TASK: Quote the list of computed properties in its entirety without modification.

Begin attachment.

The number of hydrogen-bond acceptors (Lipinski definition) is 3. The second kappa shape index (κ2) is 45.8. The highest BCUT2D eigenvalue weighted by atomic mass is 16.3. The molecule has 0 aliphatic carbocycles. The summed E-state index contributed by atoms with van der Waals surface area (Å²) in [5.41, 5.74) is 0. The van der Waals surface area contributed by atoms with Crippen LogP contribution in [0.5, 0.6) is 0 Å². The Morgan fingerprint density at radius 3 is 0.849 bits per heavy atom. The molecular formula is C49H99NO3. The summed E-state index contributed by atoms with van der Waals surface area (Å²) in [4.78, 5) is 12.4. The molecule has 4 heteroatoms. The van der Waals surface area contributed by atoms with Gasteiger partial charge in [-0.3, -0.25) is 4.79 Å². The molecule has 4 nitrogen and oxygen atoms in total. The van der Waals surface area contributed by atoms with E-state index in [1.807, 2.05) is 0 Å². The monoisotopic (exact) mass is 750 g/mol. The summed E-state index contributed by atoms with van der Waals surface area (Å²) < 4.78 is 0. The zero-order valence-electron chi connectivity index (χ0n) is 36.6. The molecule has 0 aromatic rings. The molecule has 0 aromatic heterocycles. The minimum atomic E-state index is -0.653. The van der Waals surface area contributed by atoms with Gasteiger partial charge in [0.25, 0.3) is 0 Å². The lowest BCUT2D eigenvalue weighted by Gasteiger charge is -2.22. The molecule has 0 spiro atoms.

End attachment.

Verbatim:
The number of hydrogen-bond acceptors (Lipinski definition) is 3. The second kappa shape index (κ2) is 45.8. The highest BCUT2D eigenvalue weighted by atomic mass is 16.3. The molecule has 0 aliphatic carbocycles. The summed E-state index contributed by atoms with van der Waals surface area (Å²) in [5.41, 5.74) is 0. The van der Waals surface area contributed by atoms with Crippen LogP contribution in [0.5, 0.6) is 0 Å². The Morgan fingerprint density at radius 3 is 0.849 bits per heavy atom. The molecular formula is C49H99NO3. The summed E-state index contributed by atoms with van der Waals surface area (Å²) in [4.78, 5) is 12.4. The molecule has 4 heteroatoms. The van der Waals surface area contributed by atoms with Gasteiger partial charge in [-0.3, -0.25) is 4.79 Å². The molecule has 4 nitrogen and oxygen atoms in total. The van der Waals surface area contributed by atoms with E-state index in [1.807, 2.05) is 0 Å². The monoisotopic (exact) mass is 750 g/mol. The summed E-state index contributed by atoms with van der Waals surface area (Å²) < 4.78 is 0. The zero-order valence-electron chi connectivity index (χ0n) is 36.6. The molecule has 0 aromatic rings. The molecule has 0 aromatic heterocycles. The minimum atomic E-state index is -0.653. The van der Waals surface area contributed by atoms with Gasteiger partial charge in [0.25, 0.3) is 0 Å². The lowest BCUT2D eigenvalue weighted by Gasteiger charge is -2.22. The molecule has 0 spiro atoms.